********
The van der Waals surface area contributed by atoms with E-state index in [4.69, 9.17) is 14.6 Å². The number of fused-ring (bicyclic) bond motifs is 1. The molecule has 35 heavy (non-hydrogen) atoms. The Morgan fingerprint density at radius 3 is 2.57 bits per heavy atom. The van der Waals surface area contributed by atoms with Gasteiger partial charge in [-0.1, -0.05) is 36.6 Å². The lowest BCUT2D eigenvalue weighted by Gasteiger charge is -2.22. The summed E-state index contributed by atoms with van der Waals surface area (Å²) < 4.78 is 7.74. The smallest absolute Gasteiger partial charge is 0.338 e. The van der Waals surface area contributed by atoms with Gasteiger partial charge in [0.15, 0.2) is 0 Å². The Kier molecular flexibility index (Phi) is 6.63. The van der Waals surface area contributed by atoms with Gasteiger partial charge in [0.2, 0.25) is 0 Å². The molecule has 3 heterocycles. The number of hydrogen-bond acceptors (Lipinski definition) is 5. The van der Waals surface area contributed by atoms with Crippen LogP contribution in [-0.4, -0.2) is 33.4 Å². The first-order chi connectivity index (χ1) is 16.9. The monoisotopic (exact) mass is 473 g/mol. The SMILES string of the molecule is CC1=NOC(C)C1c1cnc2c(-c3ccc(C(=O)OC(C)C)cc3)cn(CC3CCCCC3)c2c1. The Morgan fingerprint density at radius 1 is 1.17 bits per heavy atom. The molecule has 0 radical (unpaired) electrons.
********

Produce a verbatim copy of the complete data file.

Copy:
The van der Waals surface area contributed by atoms with E-state index in [4.69, 9.17) is 14.6 Å². The number of fused-ring (bicyclic) bond motifs is 1. The molecule has 35 heavy (non-hydrogen) atoms. The Morgan fingerprint density at radius 3 is 2.57 bits per heavy atom. The van der Waals surface area contributed by atoms with Gasteiger partial charge in [-0.1, -0.05) is 36.6 Å². The lowest BCUT2D eigenvalue weighted by Gasteiger charge is -2.22. The summed E-state index contributed by atoms with van der Waals surface area (Å²) < 4.78 is 7.74. The smallest absolute Gasteiger partial charge is 0.338 e. The van der Waals surface area contributed by atoms with Gasteiger partial charge in [0.15, 0.2) is 0 Å². The Kier molecular flexibility index (Phi) is 6.63. The van der Waals surface area contributed by atoms with Gasteiger partial charge in [0.2, 0.25) is 0 Å². The molecule has 3 heterocycles. The number of hydrogen-bond acceptors (Lipinski definition) is 5. The van der Waals surface area contributed by atoms with Crippen LogP contribution in [-0.4, -0.2) is 33.4 Å². The first-order chi connectivity index (χ1) is 16.9. The monoisotopic (exact) mass is 473 g/mol. The SMILES string of the molecule is CC1=NOC(C)C1c1cnc2c(-c3ccc(C(=O)OC(C)C)cc3)cn(CC3CCCCC3)c2c1. The Morgan fingerprint density at radius 1 is 1.17 bits per heavy atom. The molecule has 0 radical (unpaired) electrons.